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The introduction of routine absolute myocardial blood flow assessments for cardiac PET adds unique information that is difficult, if not impossible, to acquire using other noninvasive modalities. Specifically, the assessment of absolute myocardial blood flow with cardiac PET improves the determination of normalcy,1,2 detection of multivessel disease,3 detection of balanced flow reduction,4 detection of microvascular disease,5 and risk stratification.6–8 These benefits can only be obtained if the quantitative values are accurate.9

The assessment of myocardial blood flow with PET uses the measurement of the transport of tracer from the blood pool into the myocardium10–13 to calculate the blood flow in the coronary arteries. First, this requires an accurate dynamic scan across a wide range of count rates. In many systems, the count rate can be 10 times the activity of a conventional perfusion scan, with the entire, undecayed bolus in the field of view at once. In the case of 82Rb, that activity will decay to near background levels during the course of the study. This complex, quantitative study must be accomplished without adding to significantly the radiation dose or compromising the quality of the clinical study.14,15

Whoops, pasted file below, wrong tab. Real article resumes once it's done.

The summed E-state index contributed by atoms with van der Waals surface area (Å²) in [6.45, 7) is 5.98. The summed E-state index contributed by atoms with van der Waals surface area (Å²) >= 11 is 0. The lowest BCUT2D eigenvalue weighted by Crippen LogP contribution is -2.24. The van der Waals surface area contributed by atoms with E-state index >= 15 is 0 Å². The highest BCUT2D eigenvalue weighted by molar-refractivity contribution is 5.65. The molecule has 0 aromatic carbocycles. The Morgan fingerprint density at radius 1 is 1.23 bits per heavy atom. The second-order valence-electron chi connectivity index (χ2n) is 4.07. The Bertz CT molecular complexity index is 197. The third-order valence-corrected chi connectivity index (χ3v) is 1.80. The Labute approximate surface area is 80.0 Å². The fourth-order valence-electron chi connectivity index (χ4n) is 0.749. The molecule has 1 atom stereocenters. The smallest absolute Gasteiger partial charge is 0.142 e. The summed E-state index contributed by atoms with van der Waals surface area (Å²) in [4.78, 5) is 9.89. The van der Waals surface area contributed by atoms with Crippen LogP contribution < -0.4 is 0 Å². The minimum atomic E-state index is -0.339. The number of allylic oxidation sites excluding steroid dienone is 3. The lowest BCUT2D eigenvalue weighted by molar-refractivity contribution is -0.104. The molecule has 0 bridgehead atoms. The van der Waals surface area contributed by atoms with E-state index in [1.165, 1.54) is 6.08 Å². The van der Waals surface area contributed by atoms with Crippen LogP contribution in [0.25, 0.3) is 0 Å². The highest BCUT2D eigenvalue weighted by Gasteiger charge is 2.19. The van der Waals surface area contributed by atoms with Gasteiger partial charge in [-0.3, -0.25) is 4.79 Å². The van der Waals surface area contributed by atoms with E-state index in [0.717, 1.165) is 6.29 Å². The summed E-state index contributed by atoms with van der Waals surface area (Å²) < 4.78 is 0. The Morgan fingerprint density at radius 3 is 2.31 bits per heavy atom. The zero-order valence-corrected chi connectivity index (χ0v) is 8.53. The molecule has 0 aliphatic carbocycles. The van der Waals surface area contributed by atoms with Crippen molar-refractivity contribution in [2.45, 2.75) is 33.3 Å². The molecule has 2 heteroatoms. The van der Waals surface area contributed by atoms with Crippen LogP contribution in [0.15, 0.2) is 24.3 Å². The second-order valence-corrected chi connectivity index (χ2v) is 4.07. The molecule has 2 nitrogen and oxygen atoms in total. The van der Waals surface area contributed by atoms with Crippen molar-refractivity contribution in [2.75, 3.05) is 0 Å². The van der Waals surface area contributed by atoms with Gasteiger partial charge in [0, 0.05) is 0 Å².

The choice of the radiotracer used to measure blood flow, in principle, should not have an impact on the blood flow. However, protocols and flow models for measuring blood flow are typically specific to the radiotracer used and have challenges particular to that agent.10–13 In addition, quality control and data processing steps depend heavily on the choice of radiotracer. Clinicians must carefully assess data quality for patient motion,16 accuracy of the placement of the blood pool region of interest (ROI),17,18 and the accuracy of myocardial boundaries. Quality control in the assessment of myocardial blood flow carries a greater importance than in visual analysis of perfusion data because quantitative flow can correctly contradict visual assessment.

Ultimately, the assessment of myocardial blood flow with cardiac PET can greatly increase the diagnostic information available to the cardiologist; however, this information may complement, complicate, or even contradict the visual assessment of the study. Because of this, the utility of absolute blood flow assessment requires an understanding of the entire acquisition, processing, and quality control procedures by both the technologist and the interpreting nuclear cardiologist. This chapter describes the scientific foundation of myocardial blood flow assessment, methods for optimizing myocardial blood flow measurements, and strategies for assessing the quality of myocardial blood flow PET studies.



The assessment of myocardial blood flow with PET is made possible because of two characteristics of PET imaging: (1) all PET studies are attenuation and scatter corrected, and (2) PET studies are always acquiring a full 360 degrees of data. This constant collection of tomographic data allows for the creation of high-quality dynamic ...

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